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Top Tips for Starting a Business in the Netherlands

Categories: Career Advice

Thinking about starting up a business in the Netherlands? If so, have a read of these four quick tips to get you on the right track!

Apply for a Self-Employment Visa So You Can Legally Own a Business (non-EU/EEA Citizens)

First off, you’ll need to be legally resident to own and run your firm. There are two main types of business visa on offer if you are not a member of the EU or the EEA:

  • Self-Employed Entrepreneur: If you are a freelancer or work in a professional capacity for yourself, you’ll need to apply for a self-employed residence permit. These are given out on a points-based system, depending on the need for the service/profession in the Netherlands.
  • Startup Visa: Or, you could always apply for a start-up visa which will give you a one-year residence permit – enough time to make your mark and perfect for the budding entrepreneur.
  • DAFT Visa: The Dutch American Friendship treaty is a fast track visa for American entrepreneurs looking to set up their businesses in The Netherlands. We’ve compiled a step by step guide on how to apply for it.

You must also register your company with the Dutch Chamber of Commerce (Kamer van Koophandel or KvK for short) as soon as you receive confirmation that you have a right to live and work in the Netherlands. Additionally, you will need to decide on the legal structure of your business “rechtsform”.

Tip: Forms must be filled out in Dutch so it’s worth finding a qualified translator if you are not fluent.

Starting a Business in the Netherlands-featured

Get Your Business Ready to Handle International Cash Flows

The chances are that you’ll need to use funds from abroad to start your business, and thereafter will be sending money to and from the Netherlands as it grows. To do this you’ll want to use the services of a currency provider, who can easily handle all the transactions and allow you to sidestep banking fees.

If you’re concerned that market volatility could weaken your transfers (think Brexit!) you can take advantage of risk-reducing products that enable you to fix rates for periods of up to two years ahead. This will provide your business with stability right from the start.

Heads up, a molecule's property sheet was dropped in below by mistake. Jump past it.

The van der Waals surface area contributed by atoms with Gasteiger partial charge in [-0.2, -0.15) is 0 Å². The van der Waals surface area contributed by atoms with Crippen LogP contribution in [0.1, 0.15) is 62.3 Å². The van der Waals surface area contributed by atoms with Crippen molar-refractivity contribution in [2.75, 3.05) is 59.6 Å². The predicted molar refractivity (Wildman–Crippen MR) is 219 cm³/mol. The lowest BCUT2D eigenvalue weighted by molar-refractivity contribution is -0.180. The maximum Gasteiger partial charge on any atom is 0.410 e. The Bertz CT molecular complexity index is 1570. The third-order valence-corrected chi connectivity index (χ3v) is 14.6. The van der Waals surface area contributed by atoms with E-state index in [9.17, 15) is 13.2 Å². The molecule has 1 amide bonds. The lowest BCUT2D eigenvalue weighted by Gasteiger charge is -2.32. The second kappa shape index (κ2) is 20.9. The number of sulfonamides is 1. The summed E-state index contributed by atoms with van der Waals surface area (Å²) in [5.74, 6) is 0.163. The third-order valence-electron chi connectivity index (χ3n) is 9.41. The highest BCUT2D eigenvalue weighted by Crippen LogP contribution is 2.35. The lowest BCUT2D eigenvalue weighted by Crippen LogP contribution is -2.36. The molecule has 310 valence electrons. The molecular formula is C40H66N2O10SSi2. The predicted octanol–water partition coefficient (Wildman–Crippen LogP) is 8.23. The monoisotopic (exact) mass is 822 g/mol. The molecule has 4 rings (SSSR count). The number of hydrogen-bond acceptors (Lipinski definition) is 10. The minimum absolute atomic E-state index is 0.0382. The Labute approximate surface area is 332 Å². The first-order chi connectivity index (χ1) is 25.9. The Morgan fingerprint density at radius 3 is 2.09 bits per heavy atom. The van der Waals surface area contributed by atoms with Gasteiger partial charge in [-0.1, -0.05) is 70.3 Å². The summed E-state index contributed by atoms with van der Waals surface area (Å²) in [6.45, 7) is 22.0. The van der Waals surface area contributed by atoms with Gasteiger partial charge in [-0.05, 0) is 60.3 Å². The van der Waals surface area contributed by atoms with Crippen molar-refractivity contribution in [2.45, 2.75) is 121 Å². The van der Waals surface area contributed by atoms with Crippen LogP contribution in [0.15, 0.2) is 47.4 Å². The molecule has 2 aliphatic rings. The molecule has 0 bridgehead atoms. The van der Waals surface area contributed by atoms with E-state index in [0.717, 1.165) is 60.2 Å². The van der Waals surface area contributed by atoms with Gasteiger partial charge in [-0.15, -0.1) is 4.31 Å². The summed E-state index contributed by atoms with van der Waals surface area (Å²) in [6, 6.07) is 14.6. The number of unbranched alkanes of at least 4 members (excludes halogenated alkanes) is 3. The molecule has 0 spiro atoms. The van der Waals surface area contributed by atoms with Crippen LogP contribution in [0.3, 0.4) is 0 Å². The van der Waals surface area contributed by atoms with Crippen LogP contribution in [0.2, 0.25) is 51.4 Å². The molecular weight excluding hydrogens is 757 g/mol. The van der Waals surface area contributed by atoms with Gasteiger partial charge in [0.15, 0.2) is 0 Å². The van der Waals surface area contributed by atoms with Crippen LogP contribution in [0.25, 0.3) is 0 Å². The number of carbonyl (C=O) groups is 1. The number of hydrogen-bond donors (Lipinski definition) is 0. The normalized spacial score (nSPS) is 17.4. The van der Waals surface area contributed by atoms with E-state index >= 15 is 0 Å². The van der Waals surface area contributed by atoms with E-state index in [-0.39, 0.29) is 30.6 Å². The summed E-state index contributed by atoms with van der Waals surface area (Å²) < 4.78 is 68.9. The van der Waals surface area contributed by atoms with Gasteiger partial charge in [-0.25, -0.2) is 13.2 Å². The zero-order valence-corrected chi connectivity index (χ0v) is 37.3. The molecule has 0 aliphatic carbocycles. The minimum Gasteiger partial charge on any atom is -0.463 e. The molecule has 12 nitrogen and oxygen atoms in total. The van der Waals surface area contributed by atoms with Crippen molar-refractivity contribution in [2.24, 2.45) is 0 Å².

You’ll need to have set up your company bank account in the Netherlands before you proceed with this step.

Tip: Established currency brokers like TorFX will give you a competitive exchange rate and offer a range of transfer options.

Make Sure Your Qualifications and Credentials are Recognised

Depending on the nature of your business, you may have to prove to the Dutch authorities that your qualifications are valid and appropriate to the sector. For example, access to highly regulated fields such as science, law or medicine will require proof of internationally recognised qualifications by the Dutch government.

So, if you’ve obtained any qualifications or diplomas outside of the Netherlands it’s important that you gain the necessary recognition of these in a timely manner. For instance, certain healthcare workers will need to be recognized in the BIG Register

Tip: Your university or professional body will be able to advise you on how to transfer your qualifications.

Register with the Dutch Tax Service

Your company accounts must be registered with and submitted to the tax authorities.

Income and capital gains tax must be paid by business owners, so make sure you register your company from the get-go. Self-assessment must be done every April, and it can be done online.

To get a tax number you must pay a visit to the Dutch Tax Service as soon as you arrive. The standard rate of income tax in the Netherlands starts at 36.55%, which included social security. Rising to 40.85% if you earn more than €20,142.

The corporation tax, which is payable on your profits, starts at 25%, although some aspects are deductible. You might be happy to learn that the Netherlands provides a number of tax deductions for private entrepreneurs under the name of Entrepreneurs Deduction (or ondernemersaftrek).

Tip: You can write off much of the cost of your relocation by taking advantage of special tax allowances.

Start Generating Business Before Your Arrival

Starting a new business is always tough, though launching in a foreign country adds to the difficulties. One way to ease the stress is to begin generating leads before you arrive. Digital marketing is the easiest way to begin a business from afar. Caleb Wynne Digital Marketing Consultant at Wynne Digital suggests “Start with your website, then begin building your funnel. By that I mean focus on first how will you find new customers, second how will you acquire them (visit your site), and third how will you convert them. Create separate marketing functions for each stage and evaluate them accordingly”.

Tip: Avoid drag and drop website builders as they often do not allow your business to grow digitally.

Starting a business in the Netherlands needn’t be complicated, and by implementing these tips you can ensure that it gets off to the best possible start. Good luck!

This article was provided by TorFX, a leading currency transfer provider.